Low levels of a brain protein may combine with another long-suspected culprit to trigger the learning and memory losses in Alzheimer’s disease, a study shows.
The discovery should open up important new research areas, scientists say—and may one day lead to better therapies for the disease and other forms of cognitive decline.
“The key point here is that it’s the combination of amyloid and low NPTX2 that leads to cognitive failure.”
“These findings represent something extraordinarily interesting about how cognition fails in human Alzheimer’s disease,” says Paul Worley, a neuroscientist at Johns Hopkins University School of Medicine and the senior scientist in the study.
Alzheimer’s is estimated to affect more than 5 million Americans. Clumps of proteins called amyloid plaques, long seen in the brains of Alzheimer’s patients, have often taken the blame for the mental decline associated with the disease.
But autopsies and imaging studies reveal that people can have high levels of amyloid in the brain without displaying Alzheimer’s symptoms, which calls into question a direct link between amyloid and dementia.
The new study, published in eLife, shows that when the NPTX2 gene produces less of its protein at the same time that amyloid is accumulating in the brain, circuit adaptations that are essential for neurons to work together are disrupted. That results in a failure of memory.
“The key point here is that it’s the combination of amyloid and low NPTX2 that leads to cognitive failure,” Worley says.
Worley’s lab group studies “immediate early genes,” so called because they’re activated almost instantly in brain cells when people and other animals have an experience that results in a new memory. NPTX2 is one of these immediate early genes; it makes a protein that neurons use to strengthen “circuits” in the brain.
“Those connections are essential for the brain to establish synchronized groups of ‘circuits’ in response to experiences,” Worley says. “Without them, neuronal activation cannot be effectively synchronized and the brain cannot process information.”
Worley says he was intrigued by studies indicating altered patterns of activity in brains of people with Alzheimer’s and wondered whether altered activity was linked to changes in immediate early gene function.
To get answers, researchers first turned to archived human brain tissue samples. They discovered that NPTX2 protein levels were reduced by as much as 90 percent in brain samples from Alzheimer’s patients. Samples with amyloid plaques from people who had never shown signs of AD had normal levels of NPTX2. This was an initial suggestion of a link between NPTX2 and cognition.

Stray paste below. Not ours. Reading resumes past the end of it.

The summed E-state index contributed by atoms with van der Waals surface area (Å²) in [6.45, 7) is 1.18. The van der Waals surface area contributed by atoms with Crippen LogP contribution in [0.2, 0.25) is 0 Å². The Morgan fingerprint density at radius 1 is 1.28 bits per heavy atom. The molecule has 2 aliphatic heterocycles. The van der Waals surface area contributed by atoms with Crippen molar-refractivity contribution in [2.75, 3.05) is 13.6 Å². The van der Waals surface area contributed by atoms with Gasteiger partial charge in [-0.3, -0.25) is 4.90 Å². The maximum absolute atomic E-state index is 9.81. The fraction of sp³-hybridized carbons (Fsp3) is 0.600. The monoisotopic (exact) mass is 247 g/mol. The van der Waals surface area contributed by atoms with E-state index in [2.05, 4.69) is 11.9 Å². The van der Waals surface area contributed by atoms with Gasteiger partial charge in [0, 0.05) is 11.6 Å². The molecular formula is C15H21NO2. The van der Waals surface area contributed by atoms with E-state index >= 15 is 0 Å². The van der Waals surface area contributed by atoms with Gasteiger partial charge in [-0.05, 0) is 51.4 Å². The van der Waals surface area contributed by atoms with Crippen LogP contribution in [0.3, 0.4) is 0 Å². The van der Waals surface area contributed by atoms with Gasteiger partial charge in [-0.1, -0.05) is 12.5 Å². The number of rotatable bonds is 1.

The scientists then examined mice bred without the rodent equivalent of the NPTX2 gene and discovered that a lack of NPTX2 alone wasn’t enough to affect cell function. But then they added a gene that increases amyloid generation to the mouse brains. In brain slices from mice with both amyloid and no NPTX2, fast-spiking interneurons could not control brain “rhythms” important for making new memories.
Examination of cerebrospinal fluid from 60 living Alzheimer’s patients and 72 people without the disease provided further evidence.
“Perhaps the most important aspect of the discovery is that NPTX2 reduction appears to be independent of the mechanism that generates amyloid plaques,” Worley says. “This means that NPTX2 represents a new mechanism.
One immediate application, he says, may be figuring out if NPTX2 levels can help identifying patients who can best be helped by new drugs. For instance, drugs that disrupt amyloid may be more effective in patients with relatively high NPTX2. Worley’s group is helping companies try to develop a commercial test that measures NPTX2 levels.
More work is needed, Worley adds, to understand why NPTX2 levels become low in Alzheimer’s and how to prevent or slow that process.
Others involved in the study work at Johns Hopkins; the National Institutes of Health; the University of California, San Diego; Shiley-Marcos Alzheimer’s Disease Research Center; Columbia University; the Institute for Basic Research; and the University of Exeter.
The National Institutes of Health, the Alzheimer’s Disease Discovery Foundation, and LuMind Research Down Syndrome Foundation funded the work.
Source: Johns Hopkins University